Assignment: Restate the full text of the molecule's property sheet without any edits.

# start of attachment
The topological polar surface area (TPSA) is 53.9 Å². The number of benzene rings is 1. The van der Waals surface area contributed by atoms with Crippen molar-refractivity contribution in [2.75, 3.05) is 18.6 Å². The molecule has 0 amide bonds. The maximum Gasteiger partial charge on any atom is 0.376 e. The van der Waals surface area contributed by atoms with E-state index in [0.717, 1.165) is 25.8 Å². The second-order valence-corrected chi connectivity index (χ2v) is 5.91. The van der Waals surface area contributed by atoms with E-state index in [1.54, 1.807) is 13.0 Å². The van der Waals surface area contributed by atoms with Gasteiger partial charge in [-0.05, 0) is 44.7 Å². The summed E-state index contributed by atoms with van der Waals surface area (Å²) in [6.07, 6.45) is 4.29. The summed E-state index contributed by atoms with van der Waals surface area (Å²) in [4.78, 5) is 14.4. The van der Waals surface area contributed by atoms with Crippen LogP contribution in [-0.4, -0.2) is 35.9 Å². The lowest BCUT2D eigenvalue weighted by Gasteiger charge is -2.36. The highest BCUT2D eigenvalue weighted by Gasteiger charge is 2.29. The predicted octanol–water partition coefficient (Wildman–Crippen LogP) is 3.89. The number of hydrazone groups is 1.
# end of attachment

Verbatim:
The topological polar surface area (TPSA) is 53.9 Å². The number of benzene rings is 1. The van der Waals surface area contributed by atoms with Crippen molar-refractivity contribution in [2.75, 3.05) is 18.6 Å². The molecule has 0 amide bonds. The maximum Gasteiger partial charge on any atom is 0.376 e. The van der Waals surface area contributed by atoms with E-state index in [0.717, 1.165) is 25.8 Å². The second-order valence-corrected chi connectivity index (χ2v) is 5.91. The van der Waals surface area contributed by atoms with E-state index in [1.54, 1.807) is 13.0 Å². The van der Waals surface area contributed by atoms with Gasteiger partial charge in [-0.05, 0) is 44.7 Å². The summed E-state index contributed by atoms with van der Waals surface area (Å²) in [6.07, 6.45) is 4.29. The summed E-state index contributed by atoms with van der Waals surface area (Å²) in [4.78, 5) is 14.4. The van der Waals surface area contributed by atoms with Crippen LogP contribution in [-0.4, -0.2) is 35.9 Å². The lowest BCUT2D eigenvalue weighted by Gasteiger charge is -2.36. The highest BCUT2D eigenvalue weighted by Gasteiger charge is 2.29. The predicted octanol–water partition coefficient (Wildman–Crippen LogP) is 3.89. The number of hydrazone groups is 1.